Six Good Reasons for Crestview’s New Site Selection Committee

President Sol Chooljian started, then stopped, and this month restarted a project to determine if there is a better site for Well #7 than 191 Alviso.  Nobody knows his thinking (the board was not involved), but there are at least six reasons to do a comprehensive site selection process, all relating to unanticipated problems at 191 Alviso.

  1. The board expected that a well at 191 Alviso would be welcomed by neighbors as ridding the neighborhood of a vacant-lot eyesore. Since then they have discovered that the neighbors and the HOA have bigger concerns than visual impact, and they urged the County to deny the permit.
  1. Well #7 costs are out of control, and it is likely that some other sites would cost less from start to finish than the future costs of Well #7.
  • The budget for Well #7 in January 2019 was $2.5 million, including ~$73,000 for design and permitting, which have—so far—actually cost $884,000, which will increase if a new application is submitted for this site.
  • Drilling and casing was budgeted at $800,000, but the low bid in July 2021 was $1,794,379.
  • The original design for Well #7 included $145,000 for a 1,600’ pipeline ($91.62 per foot) to move produced water up to the treatment plant, but in July 2021 a Crestview contractor estimated over $200 per foot for the cost of similar pipelines.
  • The GM has estimated it would cost $475,000 to restart the treatment plant. The pipeline was informally dropped from the design, but it and the treatment plant may be necessary.
  • There was nothing in the budget for neighborhood impact mitigation. Crestview did not understand until after it filed its permit application that the well would create big problems for neighboring septic system owners.  Until Crestview solves this problem, it is impossible to budget the cost of solving it.
  1. The HOA denied approval of the Crestview submission for 14 different reasons. Some HOA members are seeking an amendment to the CC&Rs to make clear that new water wells are not forbidden but, if successful, there may still be 13 other reasons for the HOA to block the project.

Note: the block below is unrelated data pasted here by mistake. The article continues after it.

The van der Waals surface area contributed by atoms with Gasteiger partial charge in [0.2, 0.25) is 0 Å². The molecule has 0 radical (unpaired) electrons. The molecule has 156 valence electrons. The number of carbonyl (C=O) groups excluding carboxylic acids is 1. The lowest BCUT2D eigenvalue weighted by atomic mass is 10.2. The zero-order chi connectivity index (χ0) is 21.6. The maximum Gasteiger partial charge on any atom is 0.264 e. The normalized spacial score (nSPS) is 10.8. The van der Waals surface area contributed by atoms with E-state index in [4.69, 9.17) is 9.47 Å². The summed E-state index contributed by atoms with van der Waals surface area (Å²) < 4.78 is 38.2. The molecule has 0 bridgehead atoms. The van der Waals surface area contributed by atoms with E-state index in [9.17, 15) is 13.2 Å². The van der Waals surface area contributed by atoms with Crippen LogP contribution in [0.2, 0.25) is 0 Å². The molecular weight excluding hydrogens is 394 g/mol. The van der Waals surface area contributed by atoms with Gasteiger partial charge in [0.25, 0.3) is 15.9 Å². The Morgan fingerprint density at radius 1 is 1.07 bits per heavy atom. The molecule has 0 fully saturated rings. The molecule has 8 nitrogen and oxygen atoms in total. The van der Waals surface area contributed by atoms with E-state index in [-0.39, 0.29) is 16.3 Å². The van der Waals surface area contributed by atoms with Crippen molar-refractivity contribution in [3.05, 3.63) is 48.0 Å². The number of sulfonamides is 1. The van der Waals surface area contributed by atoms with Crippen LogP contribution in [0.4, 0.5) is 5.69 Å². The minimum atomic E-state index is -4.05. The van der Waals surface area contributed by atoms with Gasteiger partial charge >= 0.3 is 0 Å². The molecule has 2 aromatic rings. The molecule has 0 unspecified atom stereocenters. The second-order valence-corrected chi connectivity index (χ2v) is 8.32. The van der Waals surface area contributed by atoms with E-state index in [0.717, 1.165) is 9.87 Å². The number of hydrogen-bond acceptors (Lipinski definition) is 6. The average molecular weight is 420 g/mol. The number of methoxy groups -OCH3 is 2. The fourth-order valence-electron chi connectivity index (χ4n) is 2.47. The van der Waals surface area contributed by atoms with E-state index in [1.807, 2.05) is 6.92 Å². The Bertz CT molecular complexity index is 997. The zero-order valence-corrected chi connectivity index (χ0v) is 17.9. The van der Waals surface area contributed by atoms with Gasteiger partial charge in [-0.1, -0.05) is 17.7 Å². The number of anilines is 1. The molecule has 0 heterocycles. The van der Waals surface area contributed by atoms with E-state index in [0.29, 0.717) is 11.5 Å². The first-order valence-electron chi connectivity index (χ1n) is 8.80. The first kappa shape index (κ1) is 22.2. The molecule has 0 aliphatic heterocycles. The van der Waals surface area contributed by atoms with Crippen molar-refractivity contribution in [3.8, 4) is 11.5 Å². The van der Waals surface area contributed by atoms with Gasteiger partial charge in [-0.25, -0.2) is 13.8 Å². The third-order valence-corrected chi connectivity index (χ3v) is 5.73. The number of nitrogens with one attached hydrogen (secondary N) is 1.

1. The hydrogeological justification for Well #7 was that it was halfway between former Well #3 and Well #4, both of which were satisfactory in quality and volume. However, the recent project to lower the pump in Well #4 found that continuing tectonic movement has distorted the well casing so much that a smaller pump had to be used and the estimated future life of the well may be as short as five years.
  1. The deeper water being pumped from Well #4 now is lower quality, and Well #7 is designed to draw exclusively from the deeper, lower-quality aquifer.
  1. The risk that a new permit application for 191 Alviso will be denied again is large. Crestview had three hearings on the prior application—the Planning Director who made no decision, the Planning Commission that denied it 5-0, and the Board of Supervisors that denied it 5-0.  If the new application looks like the former application, it is hard to imagine a different result unless those formerly in opposition switch to support it.

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3 Replies to “Six Good Reasons for Crestview’s New Site Selection Committee”

  1. Don’t the by-laws require the directors of Crestview to at least have some sort of discussion and then vote, as to if such a project will be started AND/OR stopped? I did not think any one director had that type of unilateral power?

    • Acting as president, Sol Chooljian does many things without board input and as much as possible without shareholder input.

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